Search This Blog


Buddhism in the News


Saturday, February 11, 2006

We All Have Blind Spots

Mindfulness practice is the practice of one hundred percent honesty with ourselves. When we watch our own mind and body, we notice certain things that are unpleasant to realize. As we do not like them, we try to reject them. What are the things we do not like? We do not like to detach ourselves from loved ones or to live with unloved ones. We include not only people, places and material things into our likes and dislikes, but opinions, ideas, beliefs and decisions as well. We do not like what naturally happens to us. We do not like, for instance, growing old, becoming sick, becoming weak or showing our age, for we have a great desire to preserve our appearance. We do not like someone pointing out our faults, for we take great pride in ourselves. We do not like someone to be wiser than we are, for we are deluded about ourselves. These are but a few examples of our personal experience of greed, hatred and ignorance.

If we do not have hatred in us we will not be concerned when someone points out our shortcomings. Rather, we will be thankful to the person who draws our attention to our faults. We have to be extremely wise and mindful to thank the person who explicates our faults so we will be able to tread the upward path toward improving ourselves. We all have blind spots. The other person is our mirror for us to see our faults with wisdom. We should consider the person who shows our shortcomings as one who excavates a hidden treasure in us that we were unaware of. It is by knowing the existence of our deficiencies that we can improve ourselves.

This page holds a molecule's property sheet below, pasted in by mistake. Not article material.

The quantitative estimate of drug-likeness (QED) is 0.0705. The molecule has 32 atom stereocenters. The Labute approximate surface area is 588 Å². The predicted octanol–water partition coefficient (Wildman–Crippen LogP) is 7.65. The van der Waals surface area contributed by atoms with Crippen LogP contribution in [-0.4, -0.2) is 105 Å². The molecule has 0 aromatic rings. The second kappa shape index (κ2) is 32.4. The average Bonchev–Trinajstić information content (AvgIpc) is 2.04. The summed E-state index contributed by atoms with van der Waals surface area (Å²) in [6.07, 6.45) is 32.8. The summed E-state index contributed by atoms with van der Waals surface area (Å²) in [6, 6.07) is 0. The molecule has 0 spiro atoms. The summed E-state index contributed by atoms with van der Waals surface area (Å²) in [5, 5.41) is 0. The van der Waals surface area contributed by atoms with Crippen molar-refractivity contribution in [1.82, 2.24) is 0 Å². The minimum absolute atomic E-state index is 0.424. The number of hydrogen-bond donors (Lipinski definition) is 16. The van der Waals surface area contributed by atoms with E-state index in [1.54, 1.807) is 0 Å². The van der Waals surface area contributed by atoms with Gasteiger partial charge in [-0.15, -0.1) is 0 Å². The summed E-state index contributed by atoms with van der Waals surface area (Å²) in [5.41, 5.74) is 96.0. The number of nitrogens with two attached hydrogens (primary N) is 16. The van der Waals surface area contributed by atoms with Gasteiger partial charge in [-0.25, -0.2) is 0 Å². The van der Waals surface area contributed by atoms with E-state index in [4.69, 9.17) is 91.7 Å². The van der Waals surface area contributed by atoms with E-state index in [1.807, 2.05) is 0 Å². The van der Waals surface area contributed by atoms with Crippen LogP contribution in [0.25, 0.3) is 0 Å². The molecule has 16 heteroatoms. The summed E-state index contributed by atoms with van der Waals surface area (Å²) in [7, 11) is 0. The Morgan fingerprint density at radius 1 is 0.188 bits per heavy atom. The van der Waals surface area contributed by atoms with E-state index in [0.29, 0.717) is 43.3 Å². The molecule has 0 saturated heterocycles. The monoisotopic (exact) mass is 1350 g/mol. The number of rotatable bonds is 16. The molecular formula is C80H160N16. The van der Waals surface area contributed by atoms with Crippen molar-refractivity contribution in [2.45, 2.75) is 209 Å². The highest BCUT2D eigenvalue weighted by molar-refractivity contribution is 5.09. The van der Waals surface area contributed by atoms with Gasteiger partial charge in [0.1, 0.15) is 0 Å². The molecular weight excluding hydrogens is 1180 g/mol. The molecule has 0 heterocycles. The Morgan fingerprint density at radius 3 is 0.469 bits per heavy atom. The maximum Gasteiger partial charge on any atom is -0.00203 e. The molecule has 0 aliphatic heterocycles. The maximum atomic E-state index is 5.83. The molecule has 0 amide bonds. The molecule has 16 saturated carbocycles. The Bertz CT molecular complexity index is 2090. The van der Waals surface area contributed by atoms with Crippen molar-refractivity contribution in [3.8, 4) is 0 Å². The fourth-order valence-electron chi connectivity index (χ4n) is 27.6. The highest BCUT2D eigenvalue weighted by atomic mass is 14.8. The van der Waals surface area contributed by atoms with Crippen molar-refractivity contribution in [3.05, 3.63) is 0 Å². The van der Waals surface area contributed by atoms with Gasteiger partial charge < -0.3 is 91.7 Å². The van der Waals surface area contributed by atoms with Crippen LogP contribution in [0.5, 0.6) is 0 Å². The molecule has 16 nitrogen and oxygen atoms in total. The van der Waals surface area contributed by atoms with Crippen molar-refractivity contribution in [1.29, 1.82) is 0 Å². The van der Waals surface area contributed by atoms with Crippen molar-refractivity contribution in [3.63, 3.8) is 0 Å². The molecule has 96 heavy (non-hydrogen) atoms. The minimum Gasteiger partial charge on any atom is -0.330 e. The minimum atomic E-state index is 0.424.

James's comment: Before my mindfulness practice I was a very prideful person. Very judgemental and full of hate (mostly for myself as I have learned through meditation). I was constantly feeling the victim and that was a phantom that I was chasing as it slowly lured me into the living hell of a hungry ghost. Nothing satisfied me (even when I "won" an arguement).

I have since been much more able to see myself as no better or worse then anyone or anything else which has allowed me to let go of the insane notion of separateness. Of course I still struggle with such things. However, my mindfulness practice has given me the tools to sit back and watch the endless negative thoughts and see them as attachments to ghosts rather then hard truth to cling to and worship as reality.

Clinging to such views only made me more unhappy since I could not change other people (and the world--now that's pride for ya!) as I felt that I had to accomplish. It allowed me to see that I am not separate from anyone or anything else and I am now much more able to see how my faults and positive traits affect other people. I am the weaknesses I saw in other people and I am also the love and goodness that I saw in other people whom I thought were so much "better then me." I am so very thankful to have found the Dharma. Thank-you for helping me to see some of my "blind spots." And on I walk.

-Peace to all beings-

Stumble Upon Toolbar


TDharma said...

beautifully said. this mindfulness stuff is hard work, I have found for myself. even tho i don't practice regularly, or maybe because I don't. I used to think that meditation and mindfulness was only about getting to blissful states -- ha! Bless you for your journey and your being.

"James" said...

Tara: It is hard stuff but each time I get a peek into enlightenment I am spurred on-ward. I too use to think it was just about a blissful state! Ha, indeed. :) Thank goodness we learn as we walk the path.

Bless you for your journey and your presence on my blog.

I bow to the Buddha within you.

ShareThis Option